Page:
An inventive arrangement for drawing sub-micron thin optical fibers (microfibers) in accordance with the present invention overcomes this limitation of the prior art by using indirect heating of the optical fiber. That is, the section of the fiber to be drawn is placed within a capillary tube (referred to hereinafter as a “microfurnace”), and the tube itself is heated with the laser source. The radiated heat from the laser then functions to melt the fiber and allow sub-micron drawing to occur.
An exemplary arrangement 100 for fabricating sub-micron diameter optical fibers (“microfibers”) in accordance with the present invention that utilizes laser heating while overcoming this “freezing” problem is illustrated in
In the arrangement of
In accordance with the present invention, the mass of the portion of fiber 160 within microfurnace 120 (the “melting fiber”) is much less than the mass of the corresponding heated section of microfurnace 120. Therefore, the temperature inside the microfurnace is not affected by the variation in fiber radius as the fiber is being drawn, allowing for the drawing process to be continued until the desired sub-micron diameter is achieved. The use of microfurnace 120, therefore, decouples the affects associated with the fiber from the heat source itself.
Coiled microfiber resonators of the present invention exhibit several advantages over the 2D rings and 3D WGMs of the prior art, with a primary advantage being the relatively simple ability to couple signals into and out of the microcoil by using a pair of adiabatic tapers, as illustrated in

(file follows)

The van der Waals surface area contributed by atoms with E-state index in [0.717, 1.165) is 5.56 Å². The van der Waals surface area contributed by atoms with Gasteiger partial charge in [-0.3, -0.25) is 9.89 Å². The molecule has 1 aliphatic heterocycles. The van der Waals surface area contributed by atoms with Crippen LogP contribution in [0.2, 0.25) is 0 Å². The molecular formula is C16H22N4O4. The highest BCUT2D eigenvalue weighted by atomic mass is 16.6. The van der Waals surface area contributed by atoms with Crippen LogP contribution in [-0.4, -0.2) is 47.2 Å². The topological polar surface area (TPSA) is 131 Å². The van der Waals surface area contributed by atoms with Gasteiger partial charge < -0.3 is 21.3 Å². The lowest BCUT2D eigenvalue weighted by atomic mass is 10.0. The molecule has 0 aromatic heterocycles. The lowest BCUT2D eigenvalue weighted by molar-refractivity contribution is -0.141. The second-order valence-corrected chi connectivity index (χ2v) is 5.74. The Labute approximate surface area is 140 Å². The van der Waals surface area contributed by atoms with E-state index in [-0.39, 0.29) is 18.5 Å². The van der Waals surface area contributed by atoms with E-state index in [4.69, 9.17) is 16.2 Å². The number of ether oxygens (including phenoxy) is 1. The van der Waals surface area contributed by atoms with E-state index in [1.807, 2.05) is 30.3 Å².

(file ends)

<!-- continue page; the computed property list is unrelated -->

Additionally, since the microfiber is fabricated by melting, a microcoil formed from such a fiber will exhibit atomically flat surfaces in the same manner as WGM devices. Being fabricated of a single mode fiber, the microcoil has a one-dimensional resonant structure and does not exhibit the problem of overloading of the resonant modes, as found in 3D WGM microcavities.
While the present invention has been particularly described and shown with reference to particular embodiments and methods of fabrication, it should be understood by those skilled in the art that various changes in form and detail may be made therein without departing from the spirit and scope of the present invention as defined by the claims appended hereto.